The next morning dragged by, and Nuñez watched Pez like a hawk, making sure he didn’t get any more funny ideas in his head while he worked. It seemed another boring day was to come and go in the outer rings of the market.

That changed when Pez felt the shadow of the traveler come over him.

His clothes appeared to have been slept in and his outward appearance had not changed a single iota. He only looked briefly, never saying a word. Pez knew better than to engage him. Nuñez’s hands had left their message well. Pez was not looking for another bout of discipline.

The Traveler fixed his goggled eyes on Pez and spoke.

“Televisions. You got Televisions, kid?”

Pez kept his jaw from dropping somehow before he spoke. “Those are rare, mister. And anyway, they’re all just junk. Broken.”

“Then if you got one it’ll be cheap.”

Pez heard Nuñez slip behind him and speak. “Let’s say I did have one.”

“What would you ask for it?”

Pez watched intently as the two men continued.

“It’s not much. But, you ain’t looking to set down roots are you? TV’s big. Liability if you’re just passing through as you said.”

“Last I checked that wasn’t your concern. You got a set or not?”

If Nuñez was taken aback, he didn’t let it show. “Well, step on back. Pez, will you draw the curtain? We’re closed until the man has his say.”

Pez watched the man walk past him and join Nuñez in the back of the stall. In a disused corner, behind a few sheets of plywood, Nuñez had always kept a secure cabinet. The top shelf stuff was in there, and he rarely advertised its existence – only to customers he knew could pay. And even then, he usually sent Pez off while he transacted.

This time though, Pez got a look inside the cabinet. Most of the televisions he saw were old even by Before standards, big boxy things that more often than not were hollowed out and used as a place to light a meager fire or to store things in their shells. This was different. It was on the small side, but its body was flat. It was covered in dust but still held a kind of promise. Of what, Pez had no idea. He knew that they were supposed to show pictures. He’d never seen a functional one and was amazed that one may have been this close all this time.

“Wasn’t plugged in when the EMPs hit or it was out of range,” Nuñez said. “I been holding onto it for twenty years. I guess… I guess I hoped I’d be able to use it again one day. But… I don’t think it’s gonna happen. So… make me an offer, gringo. Before I change my mind.”

The stranger clucked for a bit, looking over the television. “Connections don’t match what you sold me yesterday.”

“Of course they don’t. This was cutting edge when the war started. That old thing you bought yesterday was antique when I was a kid, comprende? Besides, I probably got something here we can use to patch it. Get it going.”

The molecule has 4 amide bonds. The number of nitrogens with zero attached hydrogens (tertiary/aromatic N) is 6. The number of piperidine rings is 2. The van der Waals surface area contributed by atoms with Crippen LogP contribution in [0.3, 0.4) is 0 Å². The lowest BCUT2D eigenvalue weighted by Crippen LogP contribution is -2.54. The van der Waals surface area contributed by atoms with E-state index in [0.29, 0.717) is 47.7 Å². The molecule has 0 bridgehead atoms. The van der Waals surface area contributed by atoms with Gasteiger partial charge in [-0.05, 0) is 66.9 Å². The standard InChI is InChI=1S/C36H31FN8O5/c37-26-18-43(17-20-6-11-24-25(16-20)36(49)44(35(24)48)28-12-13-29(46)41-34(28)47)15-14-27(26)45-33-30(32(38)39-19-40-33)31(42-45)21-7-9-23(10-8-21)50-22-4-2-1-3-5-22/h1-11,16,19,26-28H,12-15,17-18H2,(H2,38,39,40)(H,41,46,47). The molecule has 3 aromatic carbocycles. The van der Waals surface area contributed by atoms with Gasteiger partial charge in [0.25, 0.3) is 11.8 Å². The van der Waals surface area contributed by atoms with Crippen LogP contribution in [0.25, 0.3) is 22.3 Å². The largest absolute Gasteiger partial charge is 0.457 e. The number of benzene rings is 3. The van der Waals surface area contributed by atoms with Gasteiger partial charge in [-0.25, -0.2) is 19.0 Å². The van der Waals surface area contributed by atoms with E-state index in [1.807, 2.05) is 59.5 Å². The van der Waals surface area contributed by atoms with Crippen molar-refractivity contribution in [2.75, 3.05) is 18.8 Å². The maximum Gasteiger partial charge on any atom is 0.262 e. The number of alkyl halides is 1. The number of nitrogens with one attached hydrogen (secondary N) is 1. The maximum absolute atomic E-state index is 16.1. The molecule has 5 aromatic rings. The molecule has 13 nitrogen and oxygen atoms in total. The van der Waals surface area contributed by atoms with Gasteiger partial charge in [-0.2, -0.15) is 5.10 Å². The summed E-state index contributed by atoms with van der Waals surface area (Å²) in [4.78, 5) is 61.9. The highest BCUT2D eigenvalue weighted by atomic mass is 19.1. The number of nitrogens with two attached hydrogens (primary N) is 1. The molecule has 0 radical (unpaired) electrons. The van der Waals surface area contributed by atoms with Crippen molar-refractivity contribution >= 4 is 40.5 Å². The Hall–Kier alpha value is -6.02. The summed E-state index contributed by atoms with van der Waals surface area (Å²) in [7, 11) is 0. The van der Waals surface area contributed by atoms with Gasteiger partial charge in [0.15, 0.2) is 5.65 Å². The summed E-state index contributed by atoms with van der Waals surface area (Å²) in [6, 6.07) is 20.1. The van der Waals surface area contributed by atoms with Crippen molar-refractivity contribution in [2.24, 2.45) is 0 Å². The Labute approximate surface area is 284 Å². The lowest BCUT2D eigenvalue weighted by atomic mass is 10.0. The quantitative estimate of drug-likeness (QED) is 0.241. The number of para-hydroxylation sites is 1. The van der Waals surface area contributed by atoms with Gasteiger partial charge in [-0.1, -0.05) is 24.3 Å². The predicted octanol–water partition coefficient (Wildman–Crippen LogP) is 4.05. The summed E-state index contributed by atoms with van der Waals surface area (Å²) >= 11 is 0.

“Let’s say you do. In that case, I’ll give you a full magazine of .38s and three of these.”

The stranger produced from his pack four unopened bottles of purified water, seals intact. It was a ludicrous amount to trade. Clear water with no bugs or grit in it, not muddy or silt-choked. It might not even have to be boiled. The bullets almost seemed like an afterthought by comparison.

“That’s a generous offer. You, ah, don’t mind I check that water?”

“Seals are there, what more do you want?”

Nuñez produced a Geiger counter and ran it over the water. It clicked but not nearly as bad as Pez would have expected it to.

Nuñez didn’t even blink. “I think you got yourself a deal, soldado.”

“I’ll need someone to help me get it over to Old Market.”

Nuñez looked at Pez. “What are you waiting for? Get the cart and help the man.”

Pez carried the surprisingly light television to Old Market where it was revealed that the soldado had purchased a slim stall space, its curtain down. Once past the curtain, it offered only a table, a few battered chairs and a plug installed into the far wall that drew power from a solar array on the roof and a team of enslaved turbine spinners somewhere under the Market. The stranger took the television from Pez without any effort at all and set it on the table.

“You got no idea what it is I’m up to, do you, kid?”

Pez said nothing.

“It’s alright, the guy you’re working for ain’t here. You can speak if you’ve a mind to.”

“I don’t know what any of this is apart from the TV.”

The stranger set his pack down gently onto the table and pulled out the previous day’s purchase. “I had one of these when I was a kid. You read?” he said pointing to the letters on the box’s case.


“Says ‘Atari’. You ever heard of one of those?”


“Guess you ain’t heard of much from Before then, huh?”


“Well, you’re gonna today.”

“Where’d you get the scratch for all of this?” Pez suddenly blurted out. It was a rude question, but he had to ask. This stranger had come from the city to the Northeast and managed to get a stall in the Old Market. Any vendor from Outer Market would have given their eyeteeth for the narrow space.

“Would you believe I used to live here?”

Pez said nothing.

“Well, not here exactly. Maybe two miles to the south. Old development called Wilton Green. Lived with my mom and two sisters. They died during the war. I was fighting in the desert for most of it until the command chain died off.” The stranger looked away from Pez momentarily before adding, “I miss ‘em. I miss the life we used to have.”

“You sound like Nuñez.”

“Lot of old souls do.” The stranger pointed to his duffel. “Hand me those things your owner sold me for the TV.”

“He’s not my owner,” Pez said with unmasked disgust.